Since then I've pulled mostly doubles, but I did pull a tridem axle flatbed for a while and that thing can be a beast when you need to back it up with a load on it. If the pavement isn't pretty smooth and level, your trailer could react in undesirable ways and make a backing maneuver kind of frustrating if you don't have the luxury for a straight-in back.

Posted:  6 months, 2 weeks ago

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Confused about Roehl

I agree with Brett, and it could have been an oversight somewhere that will get fixed if they said that they want you to come back later. My first trucking job was with Roehl and I was based out of the Dallas terminal. When I was in their orientation, some guy had just quit after getting his license with them and doing his OTR training. He had only been there a couple months, if memory serves correctly. The only thing that really stuck out in that one was the office staff being all ****ed off about it. I mean, very ****ed off. The guy who ran that terminal was straight up bashing stuff against the wall and screaming profanity. The whole scene was about the money they had spent on him in salary and such during his training. Nice way to ease into a new career, huh?

Hang in there and give them a chance to fix it because they have an army of lawyers too.

Posted:  7 months ago

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Question: employability prospects with physical lifting limitations?

I have taken up yoga for the aches and pains that come with the physical rigors of labor. It certainly helps quite a bit.

Posted:  7 months ago

View Topic:

Question: employability prospects with physical lifting limitations?

I met some guys in Oregon in that situation, and they swapped their trailers for Conestogas. That company is phasing in the Conestogas more and more, so I'm told (curtainside vans) so that those drivers aren't tearing up their backs. They were phasing in automatic transmissions too, which I had. They're decent enough, but you gotta still throw straps. Central Oregon Truck is the company. I moved one, so please don't think I'm recruiting. System Trans. might have those trailers too, but I'm not entirely sure. Wylie is another flatbed company, but I really don't know much about them but they are under Daseke Corp. with Central Oregon and SDP flatbed out of Washington state. Hope that helps. I do know that SDP has satellite TV and APU units in all the tractor units, and they are specialized flatbed that hauls stuff for Boeing quite a bit, and the factories have a crew that tarps the load with you under the contract because the loads are usually irregular shaped pieces of equipment. I got the full rundown from a driver there one weekend.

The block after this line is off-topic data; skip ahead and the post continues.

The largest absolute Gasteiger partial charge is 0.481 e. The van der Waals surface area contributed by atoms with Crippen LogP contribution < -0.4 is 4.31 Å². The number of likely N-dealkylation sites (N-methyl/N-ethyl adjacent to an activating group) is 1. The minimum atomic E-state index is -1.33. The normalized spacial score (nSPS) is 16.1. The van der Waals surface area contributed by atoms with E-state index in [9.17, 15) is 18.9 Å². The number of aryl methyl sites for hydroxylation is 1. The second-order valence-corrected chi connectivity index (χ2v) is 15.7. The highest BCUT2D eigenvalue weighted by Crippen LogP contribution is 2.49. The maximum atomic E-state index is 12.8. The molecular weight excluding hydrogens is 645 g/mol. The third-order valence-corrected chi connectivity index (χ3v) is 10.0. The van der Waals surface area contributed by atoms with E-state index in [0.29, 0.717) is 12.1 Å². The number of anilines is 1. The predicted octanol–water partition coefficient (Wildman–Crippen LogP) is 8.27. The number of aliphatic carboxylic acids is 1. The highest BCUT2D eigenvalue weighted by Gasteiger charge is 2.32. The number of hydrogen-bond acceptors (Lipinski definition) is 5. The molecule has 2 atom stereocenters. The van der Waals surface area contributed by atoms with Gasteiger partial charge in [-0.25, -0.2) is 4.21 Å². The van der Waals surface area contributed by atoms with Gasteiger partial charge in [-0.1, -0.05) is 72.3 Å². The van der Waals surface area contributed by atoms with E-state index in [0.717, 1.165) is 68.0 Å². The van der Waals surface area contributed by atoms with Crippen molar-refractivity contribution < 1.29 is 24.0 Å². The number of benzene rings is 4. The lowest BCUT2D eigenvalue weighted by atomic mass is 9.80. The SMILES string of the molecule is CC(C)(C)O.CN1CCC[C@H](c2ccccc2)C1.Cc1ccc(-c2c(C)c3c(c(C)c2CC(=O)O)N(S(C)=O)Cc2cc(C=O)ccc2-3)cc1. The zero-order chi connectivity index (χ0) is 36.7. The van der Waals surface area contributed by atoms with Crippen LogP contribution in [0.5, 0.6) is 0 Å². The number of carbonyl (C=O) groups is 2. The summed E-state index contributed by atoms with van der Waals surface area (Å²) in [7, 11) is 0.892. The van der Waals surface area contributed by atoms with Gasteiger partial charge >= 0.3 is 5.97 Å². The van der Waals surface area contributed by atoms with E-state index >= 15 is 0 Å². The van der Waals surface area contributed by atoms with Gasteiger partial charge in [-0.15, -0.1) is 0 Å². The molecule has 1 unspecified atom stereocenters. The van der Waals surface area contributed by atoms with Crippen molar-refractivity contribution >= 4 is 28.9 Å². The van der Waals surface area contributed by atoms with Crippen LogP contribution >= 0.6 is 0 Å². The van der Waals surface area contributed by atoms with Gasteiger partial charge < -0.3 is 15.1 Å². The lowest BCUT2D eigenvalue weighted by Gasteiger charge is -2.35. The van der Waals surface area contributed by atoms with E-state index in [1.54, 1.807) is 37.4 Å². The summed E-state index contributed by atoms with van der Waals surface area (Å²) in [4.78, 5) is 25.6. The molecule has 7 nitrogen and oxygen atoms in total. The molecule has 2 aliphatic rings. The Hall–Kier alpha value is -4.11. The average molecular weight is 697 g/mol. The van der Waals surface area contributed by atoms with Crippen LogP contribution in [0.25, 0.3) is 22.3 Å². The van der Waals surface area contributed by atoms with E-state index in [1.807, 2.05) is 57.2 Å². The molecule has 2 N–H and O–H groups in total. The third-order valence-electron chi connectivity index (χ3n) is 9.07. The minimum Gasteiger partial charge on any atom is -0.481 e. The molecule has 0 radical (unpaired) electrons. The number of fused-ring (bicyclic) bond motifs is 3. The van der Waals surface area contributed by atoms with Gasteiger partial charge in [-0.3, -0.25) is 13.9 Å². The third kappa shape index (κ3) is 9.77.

Posted:  7 months ago

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One Foot Out of the Door

If you can suck it up for a year and part on good terms, you'll get a positive referral out of it. That means a lot. Like Brett said, small companies struggle to stay afloat.

Posted:  7 months ago

View Topic:

If hair follicle testing isn't mandated by DOT regulations. How is it legal for companies to put it on DAC report.

As a matter of business, especially in a self-insured company, it makes good sense to screen out as many possible issues as you can. Nobody can get to know the personal details of a person's life so intimately that they can make a call like that on a daily basis when you're handling a rather large volume of personnel like that. It's just reality. It sucks for some people, I'll grant you that, but the overall tendency is that they will come to regret that decision if they have a detectable level of an illicit substance in their hair from six months ago. 90 days to six months is pretty generous, really. If I were an owner an someone came saying "Yeah, I was a crackhead but I got over that last month" I'd just send them away. You're protecting your own interests on that one, and preventing catastrophe on the roadway. Add to that, it seems like people who imbibe in that way tend to think that the world owes them so much, like a trucking job that pays huge money for little effort and that is just not how the world works. It is outside of reality and I know none of us wants an unrealistic person with a very recent drug past and a likely altered cognition commanding a semi truck.

Posted:  7 months ago

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Excited about summer! Worried about winter.

I wish I could have recorded all the trash talking and insults I got when I'd chain up instead of running like the rest. One time a guy really laid into me as he passed me on the shoulder. A mile later I passed him as he was sitting in the ditch. I wished him a merry Christmas. Good times.

Posted:  7 months ago

View Topic:

Taking the Dog with you OTR